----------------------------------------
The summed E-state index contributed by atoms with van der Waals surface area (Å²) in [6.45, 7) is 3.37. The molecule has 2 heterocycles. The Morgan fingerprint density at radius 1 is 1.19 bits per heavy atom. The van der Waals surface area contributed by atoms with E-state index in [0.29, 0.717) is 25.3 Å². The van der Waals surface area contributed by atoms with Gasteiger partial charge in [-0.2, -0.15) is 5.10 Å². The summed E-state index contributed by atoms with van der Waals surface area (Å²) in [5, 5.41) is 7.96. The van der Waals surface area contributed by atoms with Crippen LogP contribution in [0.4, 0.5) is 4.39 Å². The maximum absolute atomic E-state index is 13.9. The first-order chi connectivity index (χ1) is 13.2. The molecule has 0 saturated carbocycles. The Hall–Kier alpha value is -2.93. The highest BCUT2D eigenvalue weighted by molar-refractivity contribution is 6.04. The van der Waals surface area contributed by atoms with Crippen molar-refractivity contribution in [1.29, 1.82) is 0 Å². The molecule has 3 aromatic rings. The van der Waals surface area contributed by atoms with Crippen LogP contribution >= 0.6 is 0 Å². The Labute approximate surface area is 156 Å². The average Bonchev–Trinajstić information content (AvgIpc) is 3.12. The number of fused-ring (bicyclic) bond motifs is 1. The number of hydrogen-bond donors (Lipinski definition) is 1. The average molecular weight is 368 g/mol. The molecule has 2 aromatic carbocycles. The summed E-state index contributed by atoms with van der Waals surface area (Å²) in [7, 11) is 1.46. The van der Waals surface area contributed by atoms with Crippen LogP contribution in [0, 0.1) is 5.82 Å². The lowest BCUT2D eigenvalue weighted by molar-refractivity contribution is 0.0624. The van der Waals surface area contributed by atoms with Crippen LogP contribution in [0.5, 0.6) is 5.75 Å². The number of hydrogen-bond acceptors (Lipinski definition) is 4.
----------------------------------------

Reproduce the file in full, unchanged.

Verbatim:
The summed E-state index contributed by atoms with van der Waals surface area (Å²) in [6.45, 7) is 3.37. The molecule has 2 heterocycles. The Morgan fingerprint density at radius 1 is 1.19 bits per heavy atom. The van der Waals surface area contributed by atoms with E-state index in [0.29, 0.717) is 25.3 Å². The van der Waals surface area contributed by atoms with Gasteiger partial charge in [-0.2, -0.15) is 5.10 Å². The summed E-state index contributed by atoms with van der Waals surface area (Å²) in [5, 5.41) is 7.96. The van der Waals surface area contributed by atoms with Crippen LogP contribution in [0.4, 0.5) is 4.39 Å². The maximum absolute atomic E-state index is 13.9. The first-order chi connectivity index (χ1) is 13.2. The molecule has 0 saturated carbocycles. The Hall–Kier alpha value is -2.93. The highest BCUT2D eigenvalue weighted by molar-refractivity contribution is 6.04. The van der Waals surface area contributed by atoms with Crippen molar-refractivity contribution in [1.29, 1.82) is 0 Å². The molecule has 3 aromatic rings. The van der Waals surface area contributed by atoms with Crippen LogP contribution >= 0.6 is 0 Å². The Labute approximate surface area is 156 Å². The average Bonchev–Trinajstić information content (AvgIpc) is 3.12. The number of fused-ring (bicyclic) bond motifs is 1. The number of hydrogen-bond donors (Lipinski definition) is 1. The average molecular weight is 368 g/mol. The molecule has 2 aromatic carbocycles. The summed E-state index contributed by atoms with van der Waals surface area (Å²) in [7, 11) is 1.46. The van der Waals surface area contributed by atoms with Crippen LogP contribution in [0, 0.1) is 5.82 Å². The lowest BCUT2D eigenvalue weighted by molar-refractivity contribution is 0.0624. The van der Waals surface area contributed by atoms with Crippen LogP contribution in [0.5, 0.6) is 5.75 Å². The number of hydrogen-bond acceptors (Lipinski definition) is 4.